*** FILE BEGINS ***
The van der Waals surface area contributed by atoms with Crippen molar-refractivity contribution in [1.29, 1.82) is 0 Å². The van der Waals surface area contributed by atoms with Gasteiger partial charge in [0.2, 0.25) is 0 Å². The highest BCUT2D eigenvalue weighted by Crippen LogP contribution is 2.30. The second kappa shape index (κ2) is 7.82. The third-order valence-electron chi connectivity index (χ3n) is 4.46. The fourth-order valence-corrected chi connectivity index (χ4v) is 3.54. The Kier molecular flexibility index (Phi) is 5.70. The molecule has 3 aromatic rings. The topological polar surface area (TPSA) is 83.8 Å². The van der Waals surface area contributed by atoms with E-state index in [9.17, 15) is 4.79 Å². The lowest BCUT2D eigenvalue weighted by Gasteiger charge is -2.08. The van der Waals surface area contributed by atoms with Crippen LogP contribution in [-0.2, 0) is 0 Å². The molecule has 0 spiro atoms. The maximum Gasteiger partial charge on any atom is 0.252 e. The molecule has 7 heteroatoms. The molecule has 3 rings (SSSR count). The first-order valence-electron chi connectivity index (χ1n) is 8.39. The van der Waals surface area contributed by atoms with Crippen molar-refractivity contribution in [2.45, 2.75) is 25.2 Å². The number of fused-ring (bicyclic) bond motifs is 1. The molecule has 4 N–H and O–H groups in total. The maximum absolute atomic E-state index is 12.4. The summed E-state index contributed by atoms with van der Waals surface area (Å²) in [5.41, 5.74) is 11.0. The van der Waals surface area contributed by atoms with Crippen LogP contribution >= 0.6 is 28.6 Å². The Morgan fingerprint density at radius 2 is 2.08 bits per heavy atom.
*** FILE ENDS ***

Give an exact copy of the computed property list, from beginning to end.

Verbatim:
The van der Waals surface area contributed by atoms with Crippen molar-refractivity contribution in [1.29, 1.82) is 0 Å². The van der Waals surface area contributed by atoms with Gasteiger partial charge in [0.2, 0.25) is 0 Å². The highest BCUT2D eigenvalue weighted by Crippen LogP contribution is 2.30. The second kappa shape index (κ2) is 7.82. The third-order valence-electron chi connectivity index (χ3n) is 4.46. The fourth-order valence-corrected chi connectivity index (χ4v) is 3.54. The Kier molecular flexibility index (Phi) is 5.70. The molecule has 3 aromatic rings. The topological polar surface area (TPSA) is 83.8 Å². The van der Waals surface area contributed by atoms with E-state index in [9.17, 15) is 4.79 Å². The lowest BCUT2D eigenvalue weighted by Gasteiger charge is -2.08. The van der Waals surface area contributed by atoms with Crippen LogP contribution in [-0.2, 0) is 0 Å². The molecule has 0 spiro atoms. The maximum Gasteiger partial charge on any atom is 0.252 e. The molecule has 7 heteroatoms. The molecule has 3 rings (SSSR count). The first-order valence-electron chi connectivity index (χ1n) is 8.39. The van der Waals surface area contributed by atoms with Crippen molar-refractivity contribution in [2.45, 2.75) is 25.2 Å². The number of fused-ring (bicyclic) bond motifs is 1. The molecule has 4 N–H and O–H groups in total. The maximum absolute atomic E-state index is 12.4. The summed E-state index contributed by atoms with van der Waals surface area (Å²) in [5.41, 5.74) is 11.0. The van der Waals surface area contributed by atoms with Crippen LogP contribution >= 0.6 is 28.6 Å². The Morgan fingerprint density at radius 2 is 2.08 bits per heavy atom.